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Hypermobility - Start screening for it!

Hypermobility (double jointedness) is surprisingly common in the adult population. 10-20% of the adult population in fact. Which as a Chiropractor, I find it concerning that Hypermobility is not routinely screened for during most injury assessments. Why is it always worth testing for? Well when a patient is hypermobile, they experience pain and stiffness in a very different way.

Let me explain...

Here is how the NHS defines Hypermobility - "Joint hypermobility syndrome is where you get pain and stiffness from having very flexible joints".

Read that definition again carefully… why would a person who has ‘very flexible joints’ get ‘stiffness’?

The answer is that the body overcompensates for the excess joint flexibility by telling the muscles they need to secure the joint more, by tightening.

The tightness is particularly worse if the patient’s muscles are ‘weak’ throughout their full (bigger than 'normal') range of motion as the body overcompensates even more.

There are many different types of hypermobility and severity can vary a lot.

One consistent piece of advice I give all my clients that have signs of hypermobility is to regularly go swimming, aqua aerobics or to Hydrotherapy. This allows the joints to get a good work out through their wide range of motion. Positional Isometrics are the go to exercises to use at home, working through the passive range of motion.

So, why is their experience of pain sometimes different? Particularly with Sciatica.

This is something I am not exactly sure about. My theory is that because there is excess movement with the joints of the spine (excess passive range of motion), this allows more room for the nerves to function. Therefore, if a disc has 'slipped' and the body has reacted with inflammation, rather than the nerve getting 'pinched' or excessively irritated by the swelling, the extra space available to the nerve is greater than your average person and the patient is able to cope better.

This is not to say they don't experience symptoms, they do, they are just not as severe as what you would expect based on their presenting history.

The Beighton Scale has been developed as part of an assessment protocol to help identify individuals that have hypermobility.

A total of 9 points are collated from 5 maneuvers comprising:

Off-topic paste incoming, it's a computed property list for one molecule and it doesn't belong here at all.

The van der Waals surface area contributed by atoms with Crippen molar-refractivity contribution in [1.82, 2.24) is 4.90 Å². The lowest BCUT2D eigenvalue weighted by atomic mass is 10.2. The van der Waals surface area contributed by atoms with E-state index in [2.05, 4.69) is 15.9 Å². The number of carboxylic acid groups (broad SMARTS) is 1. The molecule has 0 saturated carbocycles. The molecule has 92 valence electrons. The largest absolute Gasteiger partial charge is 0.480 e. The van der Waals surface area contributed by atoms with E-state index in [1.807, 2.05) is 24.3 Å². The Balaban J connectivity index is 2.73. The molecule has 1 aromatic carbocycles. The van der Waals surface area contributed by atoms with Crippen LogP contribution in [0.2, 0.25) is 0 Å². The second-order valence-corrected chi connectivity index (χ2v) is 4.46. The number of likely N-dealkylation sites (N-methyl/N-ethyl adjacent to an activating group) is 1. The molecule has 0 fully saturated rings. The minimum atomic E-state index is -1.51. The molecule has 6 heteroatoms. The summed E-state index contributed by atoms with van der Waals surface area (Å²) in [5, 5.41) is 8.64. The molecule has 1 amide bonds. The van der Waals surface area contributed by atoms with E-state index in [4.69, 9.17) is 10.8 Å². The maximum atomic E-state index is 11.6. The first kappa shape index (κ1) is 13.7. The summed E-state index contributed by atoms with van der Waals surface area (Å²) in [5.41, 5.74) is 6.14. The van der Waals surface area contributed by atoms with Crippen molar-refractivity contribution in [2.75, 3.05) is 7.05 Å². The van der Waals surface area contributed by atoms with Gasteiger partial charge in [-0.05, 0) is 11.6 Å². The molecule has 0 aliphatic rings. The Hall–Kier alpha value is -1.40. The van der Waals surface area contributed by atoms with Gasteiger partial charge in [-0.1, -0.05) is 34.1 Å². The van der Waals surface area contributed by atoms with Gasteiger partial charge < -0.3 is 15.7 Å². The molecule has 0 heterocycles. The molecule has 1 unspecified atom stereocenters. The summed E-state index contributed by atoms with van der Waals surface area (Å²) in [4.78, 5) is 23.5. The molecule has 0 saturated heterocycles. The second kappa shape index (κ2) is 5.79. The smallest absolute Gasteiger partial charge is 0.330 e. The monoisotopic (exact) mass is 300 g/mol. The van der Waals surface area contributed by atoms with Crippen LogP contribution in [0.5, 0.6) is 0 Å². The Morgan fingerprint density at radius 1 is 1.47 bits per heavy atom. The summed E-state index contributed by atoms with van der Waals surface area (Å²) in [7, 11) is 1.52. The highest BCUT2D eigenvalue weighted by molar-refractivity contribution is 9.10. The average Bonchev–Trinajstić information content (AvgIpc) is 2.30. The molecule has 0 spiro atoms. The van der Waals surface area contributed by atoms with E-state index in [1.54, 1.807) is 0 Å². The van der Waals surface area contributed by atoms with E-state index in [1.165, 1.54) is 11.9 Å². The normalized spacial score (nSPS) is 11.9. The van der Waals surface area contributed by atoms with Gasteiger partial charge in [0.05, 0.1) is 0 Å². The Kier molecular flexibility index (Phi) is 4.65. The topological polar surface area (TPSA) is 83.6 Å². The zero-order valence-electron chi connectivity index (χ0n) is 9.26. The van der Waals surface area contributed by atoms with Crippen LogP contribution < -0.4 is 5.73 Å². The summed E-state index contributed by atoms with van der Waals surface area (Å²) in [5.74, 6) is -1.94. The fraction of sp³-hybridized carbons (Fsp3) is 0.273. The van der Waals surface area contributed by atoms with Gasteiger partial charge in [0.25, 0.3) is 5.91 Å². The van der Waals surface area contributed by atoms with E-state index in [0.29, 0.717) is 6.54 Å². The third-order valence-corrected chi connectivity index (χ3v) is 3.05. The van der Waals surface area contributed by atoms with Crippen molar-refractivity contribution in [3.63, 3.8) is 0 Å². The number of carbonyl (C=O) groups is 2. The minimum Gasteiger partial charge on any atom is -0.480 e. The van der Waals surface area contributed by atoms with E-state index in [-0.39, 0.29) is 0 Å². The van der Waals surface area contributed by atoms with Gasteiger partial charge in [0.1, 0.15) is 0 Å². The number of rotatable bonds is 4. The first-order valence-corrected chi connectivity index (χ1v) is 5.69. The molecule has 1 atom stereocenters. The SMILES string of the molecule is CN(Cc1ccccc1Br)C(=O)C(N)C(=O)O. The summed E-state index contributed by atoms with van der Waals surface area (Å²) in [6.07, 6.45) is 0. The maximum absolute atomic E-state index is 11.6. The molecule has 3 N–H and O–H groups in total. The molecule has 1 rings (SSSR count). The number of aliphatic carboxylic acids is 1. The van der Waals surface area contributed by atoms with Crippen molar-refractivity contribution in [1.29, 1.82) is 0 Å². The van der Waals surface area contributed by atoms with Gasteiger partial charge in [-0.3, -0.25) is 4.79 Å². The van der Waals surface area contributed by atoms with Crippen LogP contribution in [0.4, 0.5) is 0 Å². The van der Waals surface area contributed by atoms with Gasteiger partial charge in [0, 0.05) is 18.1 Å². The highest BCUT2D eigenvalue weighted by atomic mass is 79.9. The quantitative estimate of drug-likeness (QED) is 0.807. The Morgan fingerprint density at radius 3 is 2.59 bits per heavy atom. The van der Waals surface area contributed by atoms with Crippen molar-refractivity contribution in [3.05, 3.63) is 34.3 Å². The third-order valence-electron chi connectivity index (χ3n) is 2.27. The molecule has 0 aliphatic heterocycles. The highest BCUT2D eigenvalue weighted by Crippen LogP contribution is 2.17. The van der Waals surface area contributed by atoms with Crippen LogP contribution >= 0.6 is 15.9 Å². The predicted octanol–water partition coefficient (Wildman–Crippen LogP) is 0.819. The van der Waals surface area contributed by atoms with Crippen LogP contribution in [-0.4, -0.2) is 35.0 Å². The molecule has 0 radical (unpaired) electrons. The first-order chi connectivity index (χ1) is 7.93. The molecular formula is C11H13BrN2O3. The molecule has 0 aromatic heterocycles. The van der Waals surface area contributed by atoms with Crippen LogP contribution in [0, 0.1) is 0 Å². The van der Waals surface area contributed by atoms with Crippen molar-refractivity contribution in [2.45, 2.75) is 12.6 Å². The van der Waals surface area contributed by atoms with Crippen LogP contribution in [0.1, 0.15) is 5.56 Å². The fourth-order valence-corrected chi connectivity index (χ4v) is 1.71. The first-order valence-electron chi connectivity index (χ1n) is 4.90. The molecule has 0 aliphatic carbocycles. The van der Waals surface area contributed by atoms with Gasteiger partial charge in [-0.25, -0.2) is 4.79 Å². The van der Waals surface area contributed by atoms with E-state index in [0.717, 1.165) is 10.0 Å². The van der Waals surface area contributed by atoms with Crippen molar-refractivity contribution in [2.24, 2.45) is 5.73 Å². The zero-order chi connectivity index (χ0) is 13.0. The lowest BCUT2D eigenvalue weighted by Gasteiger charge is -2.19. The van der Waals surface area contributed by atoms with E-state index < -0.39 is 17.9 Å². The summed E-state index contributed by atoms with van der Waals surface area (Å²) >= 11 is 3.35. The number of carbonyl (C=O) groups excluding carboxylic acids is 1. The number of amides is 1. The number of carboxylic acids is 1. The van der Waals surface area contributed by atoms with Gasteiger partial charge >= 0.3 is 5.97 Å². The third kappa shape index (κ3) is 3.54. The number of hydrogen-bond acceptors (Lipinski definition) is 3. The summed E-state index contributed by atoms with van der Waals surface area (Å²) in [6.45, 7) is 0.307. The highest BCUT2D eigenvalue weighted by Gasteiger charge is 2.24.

1. Passive dorsiflexion of the little fingers beyond 90° - 1 point for each hand

  2. Passive apposition of the thumbs to the flexor aspects of the forearm - 1 point for each thumb

  3. Hyperextension of the elbows beyond 10° - 1 point for each elbow

  4. Hyperextension of the knee beyond 10° - 1 point for each knee

  5. Forward flexion of the trunk with knees fully extended so that the palms of the hands rest flat on the floor – 1 point

Scoring for each of these tests is as follows: ≥6 - Pre-pubertal children and adolescents

≥5 - Pubertal Men and Women up to the age of 50

≥4 - Pubertal men and women over the age of 50

The 5-point Questionnaire – an answer in the affirmative to a 2 or more of the questions has 85% sensitivity and specificity (tested internationally and in different languages)

  1. Can you now (or could you ever) place your hands flat on the floor without bending your knees?

  2. Can you now (or could you ever) bend your thumb to touch your forearm?

  3. As a child did you amuse your friends by contorting your body into strange shapes or could you do the splits?

  4. As a child or teenager did your shoulder or kneecap dislocate on more than one occasion?

  5. Do you consider yourself double-jointed?

If musculoskeletal clinicians want to do one thing to start understanding why their patient's lower back pain is not improving. Start using the Beighton scale more often and it might explain why. Remember 10-20% of the adult population are hypermobile - If you're not looking for it, you won't find it.


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